Mr. Conlin, 34, succeeds Walter Boyd, who is retiring at the age of 54.
Mr. Conlin is one of the youngest presidents of a major U.S.-based publishing concern. He moves from president of IDG's marketing services division and corporate VP.
Seven years ago, he was an aspiring student in the Harvard Business School MBA program when he read a profile of IDG Chairman Patrick McGovern and impetuously phoned him. They later met in the company's former Framingham, Mass., offices.
Mr. Conlin's appetite for media had been whet by stints as assignment editor for CNN in New York in the early '80s and as an intern for The New York Times while at Harvard.
After earning his degree in June 1987, Mr. Conlin returned to the New York Times Co. as strategic planning manager in the magazine division. "He has an intensely quick mind. He grasps the big picture and he's a very savvy negotiator," said John Loughlin, VP-publishing, Meredith Magazines.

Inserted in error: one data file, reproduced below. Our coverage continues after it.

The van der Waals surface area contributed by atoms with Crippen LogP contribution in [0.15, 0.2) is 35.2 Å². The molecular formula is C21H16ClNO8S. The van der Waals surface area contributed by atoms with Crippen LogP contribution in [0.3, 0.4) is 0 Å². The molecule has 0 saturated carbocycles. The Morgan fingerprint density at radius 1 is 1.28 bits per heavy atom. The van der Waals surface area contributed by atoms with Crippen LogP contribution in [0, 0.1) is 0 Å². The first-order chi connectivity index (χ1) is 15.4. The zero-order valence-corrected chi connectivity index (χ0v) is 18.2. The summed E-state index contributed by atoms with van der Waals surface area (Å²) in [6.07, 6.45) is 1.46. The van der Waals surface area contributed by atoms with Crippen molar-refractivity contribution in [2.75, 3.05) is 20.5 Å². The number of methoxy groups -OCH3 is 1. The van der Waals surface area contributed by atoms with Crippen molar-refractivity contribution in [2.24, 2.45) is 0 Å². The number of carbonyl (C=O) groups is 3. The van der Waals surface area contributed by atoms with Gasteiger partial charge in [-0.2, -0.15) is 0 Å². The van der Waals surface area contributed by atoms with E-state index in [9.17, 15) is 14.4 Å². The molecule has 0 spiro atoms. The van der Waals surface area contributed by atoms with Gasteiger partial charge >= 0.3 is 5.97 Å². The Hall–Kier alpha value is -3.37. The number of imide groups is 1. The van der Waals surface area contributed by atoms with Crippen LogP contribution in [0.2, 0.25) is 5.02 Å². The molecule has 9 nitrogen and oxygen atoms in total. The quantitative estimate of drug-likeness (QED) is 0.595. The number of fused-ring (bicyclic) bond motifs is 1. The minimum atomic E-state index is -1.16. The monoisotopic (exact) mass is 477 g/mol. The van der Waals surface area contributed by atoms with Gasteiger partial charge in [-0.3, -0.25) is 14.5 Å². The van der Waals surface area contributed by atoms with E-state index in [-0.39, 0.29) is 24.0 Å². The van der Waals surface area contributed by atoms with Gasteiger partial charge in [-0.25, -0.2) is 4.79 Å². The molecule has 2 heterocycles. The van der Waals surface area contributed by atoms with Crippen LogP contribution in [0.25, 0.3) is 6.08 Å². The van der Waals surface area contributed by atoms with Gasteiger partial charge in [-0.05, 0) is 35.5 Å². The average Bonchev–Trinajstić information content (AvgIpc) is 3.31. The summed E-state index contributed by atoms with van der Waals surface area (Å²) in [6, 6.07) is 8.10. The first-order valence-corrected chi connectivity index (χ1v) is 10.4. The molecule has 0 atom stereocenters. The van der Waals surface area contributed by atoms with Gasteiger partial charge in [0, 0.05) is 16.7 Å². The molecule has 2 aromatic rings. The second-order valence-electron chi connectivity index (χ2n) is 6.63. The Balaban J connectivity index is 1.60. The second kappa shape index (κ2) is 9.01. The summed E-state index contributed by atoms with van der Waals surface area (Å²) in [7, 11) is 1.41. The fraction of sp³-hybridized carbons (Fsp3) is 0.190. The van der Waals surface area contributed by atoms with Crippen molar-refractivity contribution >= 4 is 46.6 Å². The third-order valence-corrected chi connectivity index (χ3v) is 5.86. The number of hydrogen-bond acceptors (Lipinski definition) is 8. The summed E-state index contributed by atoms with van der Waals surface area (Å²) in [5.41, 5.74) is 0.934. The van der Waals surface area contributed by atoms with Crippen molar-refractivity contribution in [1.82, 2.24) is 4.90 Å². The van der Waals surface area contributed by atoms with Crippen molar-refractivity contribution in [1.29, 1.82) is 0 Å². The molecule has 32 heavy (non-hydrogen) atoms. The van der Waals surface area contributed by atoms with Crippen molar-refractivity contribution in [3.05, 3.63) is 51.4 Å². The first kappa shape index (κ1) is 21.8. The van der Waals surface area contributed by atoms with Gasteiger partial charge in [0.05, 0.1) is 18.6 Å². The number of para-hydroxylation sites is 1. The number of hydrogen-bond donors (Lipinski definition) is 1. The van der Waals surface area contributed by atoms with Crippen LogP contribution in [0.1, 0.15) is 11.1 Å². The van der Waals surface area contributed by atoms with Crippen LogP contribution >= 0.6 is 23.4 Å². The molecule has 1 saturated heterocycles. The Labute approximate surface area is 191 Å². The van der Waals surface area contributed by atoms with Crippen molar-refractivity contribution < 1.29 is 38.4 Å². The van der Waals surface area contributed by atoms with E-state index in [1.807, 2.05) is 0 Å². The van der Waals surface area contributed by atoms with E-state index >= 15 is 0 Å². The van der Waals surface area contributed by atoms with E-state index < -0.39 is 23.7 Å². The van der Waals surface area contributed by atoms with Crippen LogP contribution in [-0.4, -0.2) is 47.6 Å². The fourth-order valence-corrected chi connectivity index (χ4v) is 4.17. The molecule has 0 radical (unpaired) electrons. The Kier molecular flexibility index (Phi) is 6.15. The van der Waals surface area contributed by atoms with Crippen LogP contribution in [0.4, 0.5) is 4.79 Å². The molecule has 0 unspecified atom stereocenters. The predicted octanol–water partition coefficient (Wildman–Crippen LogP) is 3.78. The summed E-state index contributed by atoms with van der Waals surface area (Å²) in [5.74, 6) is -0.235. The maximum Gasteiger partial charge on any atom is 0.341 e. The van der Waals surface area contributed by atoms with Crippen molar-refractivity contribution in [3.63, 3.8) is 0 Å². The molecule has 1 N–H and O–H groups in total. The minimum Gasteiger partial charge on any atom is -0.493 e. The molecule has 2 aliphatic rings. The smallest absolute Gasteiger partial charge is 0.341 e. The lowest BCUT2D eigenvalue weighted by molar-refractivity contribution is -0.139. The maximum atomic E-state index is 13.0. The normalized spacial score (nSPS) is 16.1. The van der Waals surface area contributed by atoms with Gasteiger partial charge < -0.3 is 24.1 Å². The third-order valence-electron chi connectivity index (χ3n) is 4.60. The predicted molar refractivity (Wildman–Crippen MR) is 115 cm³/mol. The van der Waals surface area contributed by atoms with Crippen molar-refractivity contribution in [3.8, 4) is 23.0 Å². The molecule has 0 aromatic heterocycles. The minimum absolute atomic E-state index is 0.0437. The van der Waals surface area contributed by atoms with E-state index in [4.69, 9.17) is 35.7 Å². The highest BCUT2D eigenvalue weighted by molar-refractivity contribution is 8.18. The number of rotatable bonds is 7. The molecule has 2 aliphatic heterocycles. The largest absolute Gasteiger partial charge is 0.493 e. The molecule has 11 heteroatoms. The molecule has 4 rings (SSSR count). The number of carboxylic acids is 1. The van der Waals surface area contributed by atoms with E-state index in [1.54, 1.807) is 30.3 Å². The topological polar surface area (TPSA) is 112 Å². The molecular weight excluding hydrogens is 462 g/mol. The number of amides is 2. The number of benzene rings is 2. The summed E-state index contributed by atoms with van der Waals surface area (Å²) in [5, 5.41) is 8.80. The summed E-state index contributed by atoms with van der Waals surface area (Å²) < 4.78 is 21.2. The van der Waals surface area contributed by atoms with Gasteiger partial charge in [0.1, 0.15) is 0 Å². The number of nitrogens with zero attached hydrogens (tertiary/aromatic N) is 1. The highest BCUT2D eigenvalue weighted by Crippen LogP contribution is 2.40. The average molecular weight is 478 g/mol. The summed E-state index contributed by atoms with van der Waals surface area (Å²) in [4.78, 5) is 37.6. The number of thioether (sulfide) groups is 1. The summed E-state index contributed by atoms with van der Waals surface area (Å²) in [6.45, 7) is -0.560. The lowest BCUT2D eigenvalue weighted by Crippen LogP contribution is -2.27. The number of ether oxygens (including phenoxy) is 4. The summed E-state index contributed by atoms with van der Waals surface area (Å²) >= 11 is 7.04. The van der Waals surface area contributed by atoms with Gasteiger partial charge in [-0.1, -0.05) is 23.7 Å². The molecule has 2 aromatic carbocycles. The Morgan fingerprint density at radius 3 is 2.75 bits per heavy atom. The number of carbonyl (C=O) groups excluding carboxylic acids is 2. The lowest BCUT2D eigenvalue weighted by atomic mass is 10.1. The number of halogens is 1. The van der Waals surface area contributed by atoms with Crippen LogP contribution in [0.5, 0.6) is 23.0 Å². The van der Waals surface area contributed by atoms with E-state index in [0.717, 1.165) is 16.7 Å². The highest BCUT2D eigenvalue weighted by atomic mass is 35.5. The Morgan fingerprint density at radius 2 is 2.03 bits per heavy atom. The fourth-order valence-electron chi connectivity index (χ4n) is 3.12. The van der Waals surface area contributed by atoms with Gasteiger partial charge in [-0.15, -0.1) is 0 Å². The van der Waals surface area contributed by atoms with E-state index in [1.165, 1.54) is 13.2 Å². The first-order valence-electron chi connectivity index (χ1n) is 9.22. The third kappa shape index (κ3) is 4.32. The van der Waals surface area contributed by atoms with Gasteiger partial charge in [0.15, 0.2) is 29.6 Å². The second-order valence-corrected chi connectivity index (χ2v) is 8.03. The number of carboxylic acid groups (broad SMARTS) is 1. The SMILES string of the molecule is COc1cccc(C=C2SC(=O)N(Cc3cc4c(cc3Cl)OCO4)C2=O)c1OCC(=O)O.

Mr. Conlin kept in touch with Mr. McGovern and when IDG sought a business development director in 1989, Mr. Conlin jumped.
"I think this is a pretty steep mountain. But it is exciting," he said of his new job. "The core and structure of IDG won't change at all but the market we serve, technology, is going to be changing extraordinarily fast."
At rival Ziff-Davis Publishing Co., executives said they prefer to sell the company to one buyer, but Mr. Conlin said he thinks it more likely will go to several people.
Ziff said it would not entertain offers from CMP Publications or IDG. Asked if he thought IDG would bid for pieces in a secondary sale, Mr. Conlin said, "I think that's a very logical conclusion."
But Gregory Jarboe, Ziff's public relations director, said, "I would characterize it as so much ignis fatuus-delusionary lights that can lead you astray."
Also at IDG, James Casella, 46, was named chief operating officer, a title also formerly held by Mr. Boyd, from corporate VP.